The effect of fluid consumption on the forest workers' performance strategy
MetadataShow full item record
The heart rate development and time consumption of four Zimbabwean forest workers engaged in manual harvesting were studied to assess their performance strategy and whether this strategy was affected by differences in fluid consumption. Each worker was studied during 8 consecutive working days and produced 2.4 m3 pulpwood/day. They consumed either 0.17 l or 0.6 l of water each hour with one fluid scheme assigned to each day according to a randomised block (person) design with four replicates (days). All workers were found to harvest large trees at the start of the working day and small trees at the end. All workers took longer to complete their task when on the low fluid scheme, however, the effect on the heart rate development varied for the individual workers as the strategies adopted to accommodate the stress inflicted by the low fluid scheme, varied for the individual workers. It is recommended that sufficient fluid supply during work be accompanied by training of the workers to convey the need and benefits of sufficient fluid consumption.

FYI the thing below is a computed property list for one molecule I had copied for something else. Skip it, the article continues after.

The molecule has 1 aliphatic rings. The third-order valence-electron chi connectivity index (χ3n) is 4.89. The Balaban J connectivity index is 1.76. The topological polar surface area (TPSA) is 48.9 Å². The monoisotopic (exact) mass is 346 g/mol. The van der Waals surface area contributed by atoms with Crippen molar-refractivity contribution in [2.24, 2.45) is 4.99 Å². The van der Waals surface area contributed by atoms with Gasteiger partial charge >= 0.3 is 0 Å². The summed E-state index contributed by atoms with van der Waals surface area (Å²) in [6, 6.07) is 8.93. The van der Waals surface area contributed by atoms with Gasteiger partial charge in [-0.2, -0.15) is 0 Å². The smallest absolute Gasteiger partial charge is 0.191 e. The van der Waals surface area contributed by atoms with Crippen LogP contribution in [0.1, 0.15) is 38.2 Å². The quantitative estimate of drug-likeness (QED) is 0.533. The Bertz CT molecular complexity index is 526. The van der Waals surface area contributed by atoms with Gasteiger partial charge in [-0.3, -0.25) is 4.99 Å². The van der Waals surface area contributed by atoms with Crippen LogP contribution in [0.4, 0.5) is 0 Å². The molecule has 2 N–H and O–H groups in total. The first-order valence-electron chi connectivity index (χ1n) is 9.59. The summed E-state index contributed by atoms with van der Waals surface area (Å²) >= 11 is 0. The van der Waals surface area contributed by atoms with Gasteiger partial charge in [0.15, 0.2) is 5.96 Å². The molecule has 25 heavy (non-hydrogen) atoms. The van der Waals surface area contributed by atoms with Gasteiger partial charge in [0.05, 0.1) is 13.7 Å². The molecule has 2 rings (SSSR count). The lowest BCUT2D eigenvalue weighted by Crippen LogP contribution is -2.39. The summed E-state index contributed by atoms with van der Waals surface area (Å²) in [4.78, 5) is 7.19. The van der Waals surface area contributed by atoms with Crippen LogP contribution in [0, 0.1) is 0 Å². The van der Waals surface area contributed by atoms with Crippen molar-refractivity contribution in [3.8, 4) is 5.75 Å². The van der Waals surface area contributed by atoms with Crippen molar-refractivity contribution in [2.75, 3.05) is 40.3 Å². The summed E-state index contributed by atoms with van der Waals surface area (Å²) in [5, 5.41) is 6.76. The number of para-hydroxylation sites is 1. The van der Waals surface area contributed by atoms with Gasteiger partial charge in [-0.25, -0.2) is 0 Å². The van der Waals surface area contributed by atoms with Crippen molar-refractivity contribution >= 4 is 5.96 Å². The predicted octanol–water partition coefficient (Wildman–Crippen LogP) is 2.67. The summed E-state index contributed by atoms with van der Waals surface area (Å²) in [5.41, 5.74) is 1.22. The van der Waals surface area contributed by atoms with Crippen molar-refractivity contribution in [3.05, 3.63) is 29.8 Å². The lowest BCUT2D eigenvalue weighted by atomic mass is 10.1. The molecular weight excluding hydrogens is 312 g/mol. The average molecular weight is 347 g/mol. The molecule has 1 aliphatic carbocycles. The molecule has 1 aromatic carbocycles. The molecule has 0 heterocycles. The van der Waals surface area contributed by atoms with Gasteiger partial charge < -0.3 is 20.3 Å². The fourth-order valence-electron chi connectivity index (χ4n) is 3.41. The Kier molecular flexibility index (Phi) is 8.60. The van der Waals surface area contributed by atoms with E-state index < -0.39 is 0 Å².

© 2004 Elsevier : Reproduced in accordance with the copyright policy of the publisher : This journal is available online - use hypertext links.